Like a lot of people, Jack Chick had a hard time drawing hands. It’s good that thing on the end of the professor’s sleeve has fingers, or we might not recognize it. But look at his pear-shaped body, his smiling overbite, his stooped mien. He is very much the natural man, trapped in a box—heck, let’s call it cage—made from the rigid lines of the chalkboard, the corner, the portrait, the podium, even the frame itself. Here is a person caught by a fixed idea, a simian out of place in the world of humans. Rembrandt it ain’t, but this work of comic art is at least as good as something you’d find in Mad magazine. And it’s all the vision of one person. The panel above is from a Chick tract, those little black-and-white pamphlets on evangelical themes you have probably found on the bus or at the fair. The man behind them, Jack Chick, died in his sleep Sunday night. I do not admire his beliefs, but I envy his life.
Chick was a fundamentalist Christian whose company, Chick Publications, claims to have sold 750 million of those little tracts. The bestseller is “This Was Your Life,” a comic that basically tells the story of Dennis the Menace’s dad going to hell. The protagonist dies while smoking a pipe in front of his Corvette, then joins an angel for a film review of the events of his life: telling a dirty joke, thinking about the ball game in church, lusting after a woman he sees on the street. Although he is a good man in the general, social sense of the term, God finds him wanting and sends him to hell. In the denouement, a better man accepts Jesus Christ as his personal savior and goes to heaven.
It’s a familiar story, and it sucks. But the art! There’s something sinister about its alternation between lush detail—just look at that Vette—and iconographic simplicity. Consider the difference in naturalism between the first panel and the one where the protagonist rises from his grave—or the eerie outline seated on the throne above the words of Revelation 20:12: And I saw the dead, small and great, stand before God; and the books were opened; and another book was opened, which is the book of life. Here is the art of dualism: the real vs. the ideal, life vs. death, temporal vs. eternal.
Churches buy these tracts in bulk and give them to their parishioners, who distribute them where they might be found. As a kid, I used to get them sometimes on Halloween, from people who failed to understand how much better they were than candy. One of the treasured Chick tracts of my youth was “Dark Dungeons,” in which Debbie’s Dungeons & Dragons group inducts her into a satanic cult.1 We liked this one because we played D&D, often after church, and it was funny. But we also liked it because it was a window on a world of strange, angry beliefs. There was a whole culture out there that believed nerd games led to ritual murder, and they were trying to contact us.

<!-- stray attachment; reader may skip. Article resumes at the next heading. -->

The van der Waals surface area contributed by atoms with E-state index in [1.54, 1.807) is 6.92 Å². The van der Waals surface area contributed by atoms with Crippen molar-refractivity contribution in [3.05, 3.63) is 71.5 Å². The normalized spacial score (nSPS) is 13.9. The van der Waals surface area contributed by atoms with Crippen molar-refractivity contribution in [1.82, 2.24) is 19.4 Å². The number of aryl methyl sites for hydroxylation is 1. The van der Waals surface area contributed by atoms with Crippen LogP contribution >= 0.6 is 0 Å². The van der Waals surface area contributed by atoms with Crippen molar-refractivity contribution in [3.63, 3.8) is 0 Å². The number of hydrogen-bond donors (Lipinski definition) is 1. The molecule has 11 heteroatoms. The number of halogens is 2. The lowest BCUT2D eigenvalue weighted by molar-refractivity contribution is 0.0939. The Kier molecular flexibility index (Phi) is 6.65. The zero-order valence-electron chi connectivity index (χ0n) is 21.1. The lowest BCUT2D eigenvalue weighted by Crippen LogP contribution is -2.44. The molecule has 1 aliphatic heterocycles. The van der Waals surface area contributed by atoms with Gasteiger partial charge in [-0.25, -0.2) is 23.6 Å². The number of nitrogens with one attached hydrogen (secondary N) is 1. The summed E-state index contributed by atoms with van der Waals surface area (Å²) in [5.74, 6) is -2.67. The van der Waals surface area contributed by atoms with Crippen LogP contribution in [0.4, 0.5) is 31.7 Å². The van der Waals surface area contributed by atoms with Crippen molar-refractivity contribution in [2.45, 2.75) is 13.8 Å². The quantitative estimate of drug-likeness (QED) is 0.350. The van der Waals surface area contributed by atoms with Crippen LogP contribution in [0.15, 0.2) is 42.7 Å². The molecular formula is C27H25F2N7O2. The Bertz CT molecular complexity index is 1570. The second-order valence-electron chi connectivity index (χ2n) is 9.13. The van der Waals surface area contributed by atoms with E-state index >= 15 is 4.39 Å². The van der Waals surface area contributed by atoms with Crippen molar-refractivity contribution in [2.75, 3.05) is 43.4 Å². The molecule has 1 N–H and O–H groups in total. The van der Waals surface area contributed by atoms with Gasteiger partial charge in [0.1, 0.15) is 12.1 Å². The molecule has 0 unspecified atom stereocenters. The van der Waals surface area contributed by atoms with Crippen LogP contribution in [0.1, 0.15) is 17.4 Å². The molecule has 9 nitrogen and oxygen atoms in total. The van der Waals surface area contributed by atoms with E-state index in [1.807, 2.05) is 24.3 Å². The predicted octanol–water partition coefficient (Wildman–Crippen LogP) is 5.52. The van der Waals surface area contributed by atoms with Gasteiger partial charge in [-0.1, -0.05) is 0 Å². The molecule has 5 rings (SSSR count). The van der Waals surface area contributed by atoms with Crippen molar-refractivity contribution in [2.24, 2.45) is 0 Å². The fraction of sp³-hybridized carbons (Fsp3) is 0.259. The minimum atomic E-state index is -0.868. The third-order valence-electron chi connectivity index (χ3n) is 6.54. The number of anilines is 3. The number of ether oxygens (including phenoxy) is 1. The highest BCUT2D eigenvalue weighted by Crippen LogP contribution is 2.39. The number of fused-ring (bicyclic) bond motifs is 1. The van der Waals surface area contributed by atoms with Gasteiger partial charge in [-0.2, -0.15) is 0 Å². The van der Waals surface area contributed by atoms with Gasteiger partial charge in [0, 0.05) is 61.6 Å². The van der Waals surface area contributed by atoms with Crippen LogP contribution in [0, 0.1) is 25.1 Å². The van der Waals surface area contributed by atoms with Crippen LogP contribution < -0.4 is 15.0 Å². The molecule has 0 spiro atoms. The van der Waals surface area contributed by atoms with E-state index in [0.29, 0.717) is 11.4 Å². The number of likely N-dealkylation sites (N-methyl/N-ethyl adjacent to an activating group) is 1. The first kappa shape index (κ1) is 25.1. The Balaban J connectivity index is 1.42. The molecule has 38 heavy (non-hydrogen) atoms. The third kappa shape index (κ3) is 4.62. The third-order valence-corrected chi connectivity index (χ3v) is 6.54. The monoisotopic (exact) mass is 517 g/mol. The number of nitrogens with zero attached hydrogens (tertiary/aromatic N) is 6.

Chick’s theory that D&D was the work of satan turned out to be among his most normal beliefs. He was virulently anti-Catholic and blamed the Roman church for inventing Islam and Freemasonry, both of which were obviously evil. In “This Was Your Life,” looking at a woman is sin enough to send the protagonist to hell, since “whosoever looketh on a woman to lust after her has committed adultery in his heart.” Virtually everyone who appears in a Chick tract goes to hell. The fundamentalist morality they espouse is cruel to the point of immorality. To a kid who grew up with mainline Protestantism, this belief system was spooky and dark, fascinating and repulsive at the same time. In a word, it was grotesque.
Grotesquerie is the lifeblood of Chick’s style. Just check out the Adam’s apple on Ms. Frost when she tells Debbie she can’t stop playing D&D—like some protuberant monster trying to escape from her neck:
If the vengeful, supernatural force behind these stories were anything but God, they would be Tales From the Crypt. The genius behind the Chick tracts, from a secular perspective, is that they capture the darkness or biblical Christianity. A religion that sends the vast majority of people to hell might still be good, but it is good with sadistic glee. It is tempting to read Chick tracts as a window into this faith of obsessive punishment, this culture of hateful goodness, but they aren’t for people who believe. They are designed to be picked up and read by people who think the ideas inside are bullshit, on the chance they might shock those people into conversion.
They are also designed to provide one man2 with an artist’s living. That’s not easy. You can’t look at the panel above and tell me the man who drew it loved Jesus so much he took up art to spread the word. That is a man who loves art in itself. Chick was famously reclusive, and very little is known about his progression from regional cartoonist to international proselyte. But one suspects he channeled his artistic impulse through his increasingly straitened religious beliefs, and the pressure in that conduit sprayed his aesthetic across the world.
It’s a garbage theology. Chick the born-again Baptist quotes the verse in Revelation that holds people saved according to their works; he cites it to convince them faith alone redeems. He made a champion of the probable con man and definite bigot Alberto Rivera. He was not cool with gay people, or premarital sex, or even peace between Israelis and Palestinians. He was nuts. But he was an artist, and he made not just a living but a name for himself, doing on his own what no one would hire him to do.
Now he is dead. Perhaps he is in hell with dungeon masters and jazz musicians. Maybe he’s in heaven with the good Christians whose lives he depicted at a 1:5 ratio with sinners. Most likely he is nowhere, just dead. But his work lives on, and I knew it before I understood where it came from. For the artist, isn’t that the whole game?